It’s 2023.  What Will Leading Companies Be Doing To Optimize The Connective Linchpin Value Of Brand, Customer, And Employee Advocacy?


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I’ve been catching up on my advocacy behavior reading, as always looking to better understand how exemplary performers execute at the intersection where brand, customer, and employee advocacy behavior meet.  A recent book that has particularly caught my attention is Fanocracy, by noted business growth strategist and advisor David Meerman Scott and his daughter. I’m not a speed reader, but I read it cover-to-cover (close to 300 pages) in just a few hours; and the book offered a lot to think about, and for companies to apply.

Among key topics covered by Scott were:

– the importance of human connection and proximity between stakeholders, especially employees and customers
– the power of ‘mirror neurons’, having others around us bonding and emotionally connecting with our behavior and what we’re experiencing (think of ripples radiating out from a stone dropped into a pond)

– to hand over control and direction of the brand message, develop and leverage involved stakeholder communities (composed of experts, connectors, and the disenfranchised), both offline and online

– offer the simple, but highly impactful, ‘no strings’ gift of stakeholder value overdelivery, especially when it’s unexpected

– be altruistic, with no expectation of anything in return

– build personal identify to become more than the product or service, so that people see themselves as reflections

– be smart, consistent and focused about the multi-tiered roles of believable, authentic influencers and brand advocates

– focusing on the product or service alone, rather than the experience, results in a race to the bottom

– welcome stakeholders into the culture (and operating processes), which helps create emotional context and reduces barriers between buyer and sellerr

– treat stakeholders personally, like family which will, in turn, lead to greater harmony and deeper advocacy

– use advocacy as a method of bringing like-minded people together to celebrate what they love

– in this era of automation and digitization/digital footprints, go beyond the ‘numbers’ data and recognize that stakeholder
relationships are built by listening more, to both learn and humanize

keep in mind that advocacy behavior is created by human-centered businesses, not those that are data-obsessed

trust is essential to advocacy creation, so companies need to be consistent and tell the truth, even – and especially – if it hurts

develop employees who will feel their significance, be excited about their work and contribution, and inspire enthusiasm, enjoyment, and passion among customers

There’s much more detail in the book, of course; but what’s listed above represents the basic ideas. And, they are powerful.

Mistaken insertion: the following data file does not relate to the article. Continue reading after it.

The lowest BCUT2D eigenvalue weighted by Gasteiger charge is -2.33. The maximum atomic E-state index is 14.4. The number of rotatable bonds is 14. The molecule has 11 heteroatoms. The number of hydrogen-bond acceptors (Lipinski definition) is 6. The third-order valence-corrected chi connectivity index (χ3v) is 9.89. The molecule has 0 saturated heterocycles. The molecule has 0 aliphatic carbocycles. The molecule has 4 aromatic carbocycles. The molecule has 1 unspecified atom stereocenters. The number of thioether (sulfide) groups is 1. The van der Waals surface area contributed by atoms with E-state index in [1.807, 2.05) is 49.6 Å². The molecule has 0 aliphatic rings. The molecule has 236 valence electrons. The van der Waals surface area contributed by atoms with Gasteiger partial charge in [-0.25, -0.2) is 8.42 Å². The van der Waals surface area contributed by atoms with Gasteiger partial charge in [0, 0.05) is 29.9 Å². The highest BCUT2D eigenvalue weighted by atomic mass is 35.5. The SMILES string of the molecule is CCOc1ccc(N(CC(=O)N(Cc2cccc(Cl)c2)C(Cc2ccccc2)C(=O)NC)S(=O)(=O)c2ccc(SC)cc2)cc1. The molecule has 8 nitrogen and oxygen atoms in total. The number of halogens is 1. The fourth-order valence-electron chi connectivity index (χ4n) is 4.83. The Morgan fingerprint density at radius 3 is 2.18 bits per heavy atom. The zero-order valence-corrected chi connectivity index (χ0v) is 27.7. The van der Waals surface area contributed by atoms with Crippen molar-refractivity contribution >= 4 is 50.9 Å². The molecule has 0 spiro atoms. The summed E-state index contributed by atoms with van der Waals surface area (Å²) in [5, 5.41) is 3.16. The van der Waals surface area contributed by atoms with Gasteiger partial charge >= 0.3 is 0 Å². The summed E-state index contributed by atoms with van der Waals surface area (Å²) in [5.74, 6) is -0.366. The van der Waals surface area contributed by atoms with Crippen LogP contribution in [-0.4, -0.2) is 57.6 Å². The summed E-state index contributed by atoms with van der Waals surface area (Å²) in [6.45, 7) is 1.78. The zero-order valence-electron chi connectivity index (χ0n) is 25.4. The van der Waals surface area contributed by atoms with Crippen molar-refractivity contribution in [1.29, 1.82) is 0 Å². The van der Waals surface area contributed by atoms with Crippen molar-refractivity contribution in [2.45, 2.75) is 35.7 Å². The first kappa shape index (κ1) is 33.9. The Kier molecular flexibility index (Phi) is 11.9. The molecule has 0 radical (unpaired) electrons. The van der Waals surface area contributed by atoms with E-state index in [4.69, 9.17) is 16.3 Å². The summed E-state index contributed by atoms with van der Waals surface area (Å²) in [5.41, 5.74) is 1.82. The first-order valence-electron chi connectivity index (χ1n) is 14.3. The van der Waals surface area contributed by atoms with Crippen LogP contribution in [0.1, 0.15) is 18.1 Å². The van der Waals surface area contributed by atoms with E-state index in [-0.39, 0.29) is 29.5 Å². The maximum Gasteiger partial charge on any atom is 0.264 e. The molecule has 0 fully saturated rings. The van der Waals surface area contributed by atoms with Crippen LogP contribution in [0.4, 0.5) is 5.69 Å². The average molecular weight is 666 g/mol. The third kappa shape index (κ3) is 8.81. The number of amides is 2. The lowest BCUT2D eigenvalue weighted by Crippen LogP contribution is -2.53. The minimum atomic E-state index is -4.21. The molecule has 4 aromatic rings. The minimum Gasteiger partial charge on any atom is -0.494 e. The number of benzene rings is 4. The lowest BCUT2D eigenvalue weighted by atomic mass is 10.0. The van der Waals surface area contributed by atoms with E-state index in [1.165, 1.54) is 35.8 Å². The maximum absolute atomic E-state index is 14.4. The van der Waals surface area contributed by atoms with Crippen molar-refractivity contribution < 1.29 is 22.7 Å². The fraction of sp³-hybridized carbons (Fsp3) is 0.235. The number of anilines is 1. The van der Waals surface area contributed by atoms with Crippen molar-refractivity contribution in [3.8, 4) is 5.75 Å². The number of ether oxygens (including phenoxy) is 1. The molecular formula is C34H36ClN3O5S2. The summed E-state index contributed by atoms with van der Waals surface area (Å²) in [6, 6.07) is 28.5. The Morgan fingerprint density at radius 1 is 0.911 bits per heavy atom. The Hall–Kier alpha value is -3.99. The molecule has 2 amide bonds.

Where Scott and his daughter Reiko ended up in Fanocracy put me very much in mind of what Seth Godin concluded in his 2011 Book, Linchpins, essentially an experience improvement formula, or recipe, whose ingredients are purpose, emotions, brand, data, and perceived value:  “When your organization becomes more human, more remarkable, faster on its feet, and more likely to connect directly with customers, it becomes indispensable.” Fanocracy and linchpins are the essence and core of brand, customer, and employee advocacy.

Michael Lowenstein, PhD CMC
Michael Lowenstein, PhD CMC, specializes in customer and employee experience research/strategy consulting, and brand, customer, and employee commitment and advocacy behavior research, consulting, and training. He has authored seven stakeholder-centric strategy books and 400+ articles, white papers and blogs. In 2018, he was named to CustomerThink's Hall of Fame.


  1. Thanks so much for the kind words about Fanocracy , Michael.

    In our research for the book, Reiko and I constantly heard the pendulum has swung too far in the direction of superficial online communications. Tech-weary and bot-wary people are hungry for true human connection. Businesses succeed in this new reality by tapping into the mindset that relationships with customers are more important than the products they sell to them.

  2. David, thanks very much for your comments.  Agree that, even more today, people desire meaningful connection on a personal level. I’ve been a strong, active proponent of the business outcome and cultural power of human-centered brand, customer, and employee advocacy for close to two decades –, and  –  consulting, researching, and reporting on its impressive array of organizational benefits.  What I found most salient in Fanocracy was how you and Keiko, taking different perspectives, conveyed how strategic purpose, commitment, stakeholder focus, and humanistic passion and emotion can be combined and leveraged to optimize behavior and results.  My 300+ CustomerThink posts, 7 books, and scores of conference presentations, white papers, and webinars are largely devoted to these important subjects.

  3. David –

    Apologies for getting your daughter’s name incorrect. I meant Reiko. Mea culpa.


  4. Hello Michael, informative topics covered by scoot in his book.
    I think , what truly makes for a good experience? Speed. Convenience. Consistency. Friendliness. And human touch—that is, creating real connections by making technology feel more human and giving employees what they need to create better customer experiences.


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